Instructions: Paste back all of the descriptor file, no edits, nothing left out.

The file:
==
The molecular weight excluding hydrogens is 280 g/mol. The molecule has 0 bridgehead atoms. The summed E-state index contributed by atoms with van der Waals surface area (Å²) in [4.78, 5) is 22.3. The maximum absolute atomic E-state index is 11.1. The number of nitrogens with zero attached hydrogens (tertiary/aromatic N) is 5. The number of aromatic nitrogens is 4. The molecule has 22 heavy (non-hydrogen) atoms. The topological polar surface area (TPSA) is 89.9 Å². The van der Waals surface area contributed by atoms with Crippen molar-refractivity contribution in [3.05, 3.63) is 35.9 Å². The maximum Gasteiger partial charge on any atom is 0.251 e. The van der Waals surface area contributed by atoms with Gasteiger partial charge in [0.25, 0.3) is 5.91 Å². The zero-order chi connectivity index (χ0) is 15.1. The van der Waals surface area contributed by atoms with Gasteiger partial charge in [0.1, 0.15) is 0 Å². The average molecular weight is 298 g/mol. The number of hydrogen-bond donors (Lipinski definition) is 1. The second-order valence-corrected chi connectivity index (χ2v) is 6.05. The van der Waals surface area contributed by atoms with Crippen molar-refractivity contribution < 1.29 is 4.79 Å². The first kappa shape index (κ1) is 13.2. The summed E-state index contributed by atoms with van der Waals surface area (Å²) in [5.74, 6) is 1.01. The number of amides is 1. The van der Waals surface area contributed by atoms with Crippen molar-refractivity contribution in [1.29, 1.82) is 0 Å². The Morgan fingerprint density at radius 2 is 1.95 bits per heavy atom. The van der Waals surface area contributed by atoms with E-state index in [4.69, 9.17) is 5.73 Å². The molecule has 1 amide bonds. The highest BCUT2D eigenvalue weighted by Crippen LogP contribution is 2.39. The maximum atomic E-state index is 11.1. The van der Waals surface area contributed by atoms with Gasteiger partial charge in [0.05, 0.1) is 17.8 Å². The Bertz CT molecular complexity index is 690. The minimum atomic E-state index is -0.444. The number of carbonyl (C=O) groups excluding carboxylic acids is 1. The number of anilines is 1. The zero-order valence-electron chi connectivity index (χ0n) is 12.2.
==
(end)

The molecular weight excluding hydrogens is 280 g/mol. The molecule has 0 bridgehead atoms. The summed E-state index contributed by atoms with van der Waals surface area (Å²) in [4.78, 5) is 22.3. The maximum absolute atomic E-state index is 11.1. The number of nitrogens with zero attached hydrogens (tertiary/aromatic N) is 5. The number of aromatic nitrogens is 4. The molecule has 22 heavy (non-hydrogen) atoms. The topological polar surface area (TPSA) is 89.9 Å². The van der Waals surface area contributed by atoms with Crippen molar-refractivity contribution in [3.05, 3.63) is 35.9 Å². The maximum Gasteiger partial charge on any atom is 0.251 e. The van der Waals surface area contributed by atoms with Gasteiger partial charge in [0.25, 0.3) is 5.91 Å². The zero-order chi connectivity index (χ0) is 15.1. The van der Waals surface area contributed by atoms with Gasteiger partial charge in [0.1, 0.15) is 0 Å². The average molecular weight is 298 g/mol. The number of hydrogen-bond donors (Lipinski definition) is 1. The second-order valence-corrected chi connectivity index (χ2v) is 6.05. The van der Waals surface area contributed by atoms with Crippen molar-refractivity contribution < 1.29 is 4.79 Å². The first kappa shape index (κ1) is 13.2. The summed E-state index contributed by atoms with van der Waals surface area (Å²) in [5.74, 6) is 1.01. The number of amides is 1. The van der Waals surface area contributed by atoms with Crippen molar-refractivity contribution in [1.29, 1.82) is 0 Å². The Morgan fingerprint density at radius 2 is 1.95 bits per heavy atom. The van der Waals surface area contributed by atoms with E-state index in [4.69, 9.17) is 5.73 Å². The molecule has 1 amide bonds. The highest BCUT2D eigenvalue weighted by Crippen LogP contribution is 2.39. The maximum atomic E-state index is 11.1. The van der Waals surface area contributed by atoms with Gasteiger partial charge in [0.05, 0.1) is 17.8 Å². The Bertz CT molecular complexity index is 690. The minimum atomic E-state index is -0.444. The number of carbonyl (C=O) groups excluding carboxylic acids is 1. The number of anilines is 1. The zero-order valence-electron chi connectivity index (χ0n) is 12.2.